LoReachUpMix — a Core tonality and partially anchored Reach heptatonality
Tonalibus 2b-5 reach - 2021-04 - 63
Tonalibus 2b-5 reach - 2021-04 - 64
Tonalibus 2b-5 reach - 2021-04 - 65
Scale and sound samples
- Reach or harmonic tonality matrix: The octave includes one or exceptionally two (double harmonic) Reach steps (augmented seconds) framed by half steps (or semitones) or exceptionally by a whole and a half step. There are either three whole steps or exceptionally just one. If three of them, they are in most cases either a pair and a single one separated by the third half step, or a trio framed by half steps. Exceptionally though all three whole steps are singles. When a trio of consecutive whole steps, they are preceded or followed by two consecutive half steps. The total number of half steps is three, or exceptionally four with two (double harmonic) Reach steps.
- As Core tonality, LoReachUpMix includes all four corners of the sound temple.
- LoReachUpMix: The name indicates that the upper tetrachord is DorMixolydian and that the Reach step in the lower tetrachord is shifted up and that the initial step below it is low, a half step. This is exceptional in that thus a whole step borders that Reach step on its underside.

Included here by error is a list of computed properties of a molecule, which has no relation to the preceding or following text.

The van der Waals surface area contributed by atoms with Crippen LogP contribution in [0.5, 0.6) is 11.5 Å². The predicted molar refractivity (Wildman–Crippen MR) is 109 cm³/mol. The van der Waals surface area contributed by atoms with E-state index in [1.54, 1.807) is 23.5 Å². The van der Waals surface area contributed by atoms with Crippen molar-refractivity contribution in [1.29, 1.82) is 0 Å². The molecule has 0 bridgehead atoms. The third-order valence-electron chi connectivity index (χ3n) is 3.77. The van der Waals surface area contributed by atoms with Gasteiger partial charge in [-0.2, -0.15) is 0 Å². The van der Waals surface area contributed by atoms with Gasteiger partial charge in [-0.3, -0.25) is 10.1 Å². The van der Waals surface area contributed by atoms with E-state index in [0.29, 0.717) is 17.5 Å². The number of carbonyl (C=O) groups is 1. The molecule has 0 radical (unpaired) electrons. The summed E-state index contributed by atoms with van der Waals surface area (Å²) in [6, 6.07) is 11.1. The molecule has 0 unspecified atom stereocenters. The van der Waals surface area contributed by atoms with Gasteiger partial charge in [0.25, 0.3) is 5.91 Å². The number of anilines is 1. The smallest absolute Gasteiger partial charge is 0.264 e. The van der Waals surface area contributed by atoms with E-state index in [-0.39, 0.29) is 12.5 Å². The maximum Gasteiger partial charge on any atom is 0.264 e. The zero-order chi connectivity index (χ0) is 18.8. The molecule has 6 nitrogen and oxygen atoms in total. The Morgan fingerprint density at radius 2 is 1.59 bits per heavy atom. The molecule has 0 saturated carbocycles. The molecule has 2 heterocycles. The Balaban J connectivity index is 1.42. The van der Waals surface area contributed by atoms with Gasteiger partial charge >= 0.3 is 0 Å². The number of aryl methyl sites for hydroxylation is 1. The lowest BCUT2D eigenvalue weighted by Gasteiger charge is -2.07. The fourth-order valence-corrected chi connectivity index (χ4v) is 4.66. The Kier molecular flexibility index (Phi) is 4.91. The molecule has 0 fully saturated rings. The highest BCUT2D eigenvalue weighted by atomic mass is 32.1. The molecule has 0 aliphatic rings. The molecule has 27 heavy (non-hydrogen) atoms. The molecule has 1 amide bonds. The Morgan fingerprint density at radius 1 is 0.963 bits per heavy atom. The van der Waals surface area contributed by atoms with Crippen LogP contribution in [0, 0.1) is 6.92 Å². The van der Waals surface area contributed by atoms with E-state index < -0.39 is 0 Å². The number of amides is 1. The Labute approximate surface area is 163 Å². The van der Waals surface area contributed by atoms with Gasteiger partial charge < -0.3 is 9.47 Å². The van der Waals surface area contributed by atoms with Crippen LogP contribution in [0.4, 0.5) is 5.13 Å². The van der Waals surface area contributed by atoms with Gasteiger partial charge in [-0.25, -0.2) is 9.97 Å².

- Step pattern: Ascending from the fundamental (tonic or Do), a half step leads to a whole step followed by a Reach step. Then comes a half step, a whole step, another half step, and finally a whole step leading up to the octave.
- Scale intervals: Minor second, minor third, tritone, quint, major sixth, and minor seventh.
- Penta- and tetrachords: The lower pentachord is LoReachUp, the upper tetrachord is DorMixolydian.
- Harmonic axes: There are three axes, vertical, horizontal, and one tilted, S-N, NE-SW, and E-W.
- Primary harmonic anchors: All four, the fundamental or North anchor, the East, the contrast or South, and the West anchor, they are all present, but none of them is complete. All have their heads, and all but the West have their right leg.
- Secondary harmonic anchors: There are no secondary anchors.
- The presence of all four corners of the sound temple or primary anchor heads, as well as the minor second. In this a rather unique, multifaceted tonality, the minor second is a very distinguishing element as it weighs in with its regressive, high contrast quality.